Prior to the referendum of the UK's membership of the EU on 23 June, Allen & Overy said that it could take two or more years for the details of the Brexit to be ironed out, and during that time commercial parties will require legal advice.
"Whatever form a Brexit might ultimately take, there is likely to be an impact on the legal rights and obligations of commercial parties in all sectors, as well as the wider legal framework," said a statement from Allen & Overy.
"In light of this, financial institutions, corporates and investors will need to have a plan in place to keep up with and respond to developments and to take and implement decisions on legal and operational matters efficiently and in a way that minimises potential risks."
Some firms have already put plans in place for the increase in enquiries, with K&L Gates announcing a 24-hour hotline to help guide companies post-Brexit.
Australia managing partner Nick Nichola also confirmed the firm would have a panel of multidisciplinary lawyers available via email to answer queries on global litigation, finance, corporate, intellectual property, policy and regulatory, and employment law.
"The referendum vote has profound consequences not just for the UK and Europe but will create shock waves across the globe," said Martin Lane, K&L Gates regional managing partner, Europe.
"We have deliberately put in place a structure to support and guide clients throughout this period of change and uncertainty."
Jonathan Macey, professor of corporate law at Yale University, also signalled that law firms are likely to have a lot of work as the details of the Brexit are finalised, according to CNBC.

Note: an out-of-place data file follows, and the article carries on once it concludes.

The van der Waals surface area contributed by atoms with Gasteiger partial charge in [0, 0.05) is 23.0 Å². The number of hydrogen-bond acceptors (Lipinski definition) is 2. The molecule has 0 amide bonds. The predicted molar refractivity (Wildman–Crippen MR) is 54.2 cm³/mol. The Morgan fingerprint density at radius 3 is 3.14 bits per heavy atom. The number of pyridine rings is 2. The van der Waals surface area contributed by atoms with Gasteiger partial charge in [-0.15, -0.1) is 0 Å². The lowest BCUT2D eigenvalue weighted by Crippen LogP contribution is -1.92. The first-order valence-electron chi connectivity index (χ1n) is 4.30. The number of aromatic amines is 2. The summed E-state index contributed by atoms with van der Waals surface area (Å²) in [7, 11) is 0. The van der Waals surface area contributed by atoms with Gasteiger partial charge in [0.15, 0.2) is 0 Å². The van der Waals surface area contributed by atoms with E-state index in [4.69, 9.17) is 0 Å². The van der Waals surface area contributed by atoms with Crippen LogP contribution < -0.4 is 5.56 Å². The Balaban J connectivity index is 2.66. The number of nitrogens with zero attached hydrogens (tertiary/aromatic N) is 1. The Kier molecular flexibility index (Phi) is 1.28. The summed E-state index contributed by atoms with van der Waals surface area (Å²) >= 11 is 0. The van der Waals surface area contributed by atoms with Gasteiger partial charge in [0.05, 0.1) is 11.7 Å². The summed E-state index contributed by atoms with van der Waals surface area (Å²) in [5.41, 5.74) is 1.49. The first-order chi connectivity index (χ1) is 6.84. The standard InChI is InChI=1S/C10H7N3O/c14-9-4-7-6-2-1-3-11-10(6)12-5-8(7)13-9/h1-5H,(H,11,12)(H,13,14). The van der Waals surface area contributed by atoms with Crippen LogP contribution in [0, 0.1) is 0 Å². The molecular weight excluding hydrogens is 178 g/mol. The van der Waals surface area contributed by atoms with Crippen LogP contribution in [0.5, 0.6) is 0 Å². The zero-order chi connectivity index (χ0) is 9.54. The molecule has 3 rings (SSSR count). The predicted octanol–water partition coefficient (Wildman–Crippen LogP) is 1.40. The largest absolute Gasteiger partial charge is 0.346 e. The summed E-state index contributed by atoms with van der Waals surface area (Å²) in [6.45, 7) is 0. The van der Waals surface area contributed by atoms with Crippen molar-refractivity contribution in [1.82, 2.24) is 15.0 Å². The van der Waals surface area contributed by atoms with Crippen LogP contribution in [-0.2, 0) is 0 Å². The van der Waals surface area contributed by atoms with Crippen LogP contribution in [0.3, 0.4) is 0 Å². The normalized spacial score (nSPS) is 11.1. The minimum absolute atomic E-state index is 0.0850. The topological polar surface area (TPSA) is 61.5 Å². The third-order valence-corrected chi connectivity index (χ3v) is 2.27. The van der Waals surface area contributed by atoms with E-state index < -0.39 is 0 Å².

"This will be a payday for British lawyers for a while. In the short term, there are going to be contracts that are renegotiated, and there's going to be an uptick in the demand for lawyers," Mr Macey said.
Anu Bradford, law and international organisation professor at Columbia University, also told CNBC that a main task for lawyers in the interim would be examining current employment contracts.
"A lot of the contracts that would no longer happen under UK law [...] that would be a big part of what needs to be renegotiated. Lawyers would be very involved in the transition stage," Ms Bradford said.
However, these short-term benefits for lawyers won't last, according to Ms Bradford, as many companies, including firms, may eventually relocate when formerly loose trade restrictions tighten and the level of legal work based in London will diminish as economic activity disperses.
"There's a negative consequence for the economic activity in the UK if there are companies moving away. If the financial activity is moving, I expect the legal business to follow that move," she said.
Prior to the Brexit referendum, DLA Piper lawyers made predictions on the impact a Brexit would have on the legal sector.
Jean-Pierre Douglas-Henry, head of litigation and regulatory UK at DLA Piper, said an increase in disputes is likely as parties potentially seek to terminate contracts post-Brexit, but the courts may face their own challenges.
"The possible routes to challenge will vary from contract to contract, but no doubt we will see many complex and creative arguments," Mr Douglas-Henry said.
"Enforceability of English court judgments could become less straightforward within the EU. Similarly it is unclear what approach the English courts would take to recognising and enforcing EU judgments."
Mr Douglas-Henry also said it is unclear whether English qualified lawyers would still be able to assert privilege over their advice in front of EU courts, and that arbitration may potentially become more attractive where the enforcement of court judgments is a concern.
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